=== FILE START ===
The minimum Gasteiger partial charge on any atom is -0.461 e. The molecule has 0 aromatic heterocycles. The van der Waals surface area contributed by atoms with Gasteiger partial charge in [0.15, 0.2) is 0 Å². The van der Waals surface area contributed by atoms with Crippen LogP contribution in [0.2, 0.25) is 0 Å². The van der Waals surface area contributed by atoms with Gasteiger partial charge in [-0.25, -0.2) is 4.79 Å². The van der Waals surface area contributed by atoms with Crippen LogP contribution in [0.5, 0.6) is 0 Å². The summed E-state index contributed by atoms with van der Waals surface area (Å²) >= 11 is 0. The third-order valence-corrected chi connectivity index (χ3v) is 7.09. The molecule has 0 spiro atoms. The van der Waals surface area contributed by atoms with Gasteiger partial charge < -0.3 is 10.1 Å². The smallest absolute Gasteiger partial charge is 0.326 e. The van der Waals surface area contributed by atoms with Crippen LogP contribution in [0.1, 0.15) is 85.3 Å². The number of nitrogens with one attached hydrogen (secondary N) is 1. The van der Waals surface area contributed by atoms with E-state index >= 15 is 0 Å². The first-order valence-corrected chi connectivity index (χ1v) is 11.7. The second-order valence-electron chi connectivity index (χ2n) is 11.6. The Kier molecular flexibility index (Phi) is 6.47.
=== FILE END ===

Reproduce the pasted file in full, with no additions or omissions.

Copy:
The minimum Gasteiger partial charge on any atom is -0.461 e. The molecule has 0 aromatic heterocycles. The van der Waals surface area contributed by atoms with Gasteiger partial charge in [0.15, 0.2) is 0 Å². The van der Waals surface area contributed by atoms with Crippen LogP contribution in [0.2, 0.25) is 0 Å². The van der Waals surface area contributed by atoms with Gasteiger partial charge in [-0.25, -0.2) is 4.79 Å². The van der Waals surface area contributed by atoms with Crippen LogP contribution in [0.5, 0.6) is 0 Å². The summed E-state index contributed by atoms with van der Waals surface area (Å²) >= 11 is 0. The third-order valence-corrected chi connectivity index (χ3v) is 7.09. The molecule has 0 spiro atoms. The van der Waals surface area contributed by atoms with Gasteiger partial charge < -0.3 is 10.1 Å². The smallest absolute Gasteiger partial charge is 0.326 e. The van der Waals surface area contributed by atoms with Crippen LogP contribution in [0.1, 0.15) is 85.3 Å². The number of nitrogens with one attached hydrogen (secondary N) is 1. The van der Waals surface area contributed by atoms with E-state index >= 15 is 0 Å². The first-order valence-corrected chi connectivity index (χ1v) is 11.7. The second-order valence-electron chi connectivity index (χ2n) is 11.6. The Kier molecular flexibility index (Phi) is 6.47.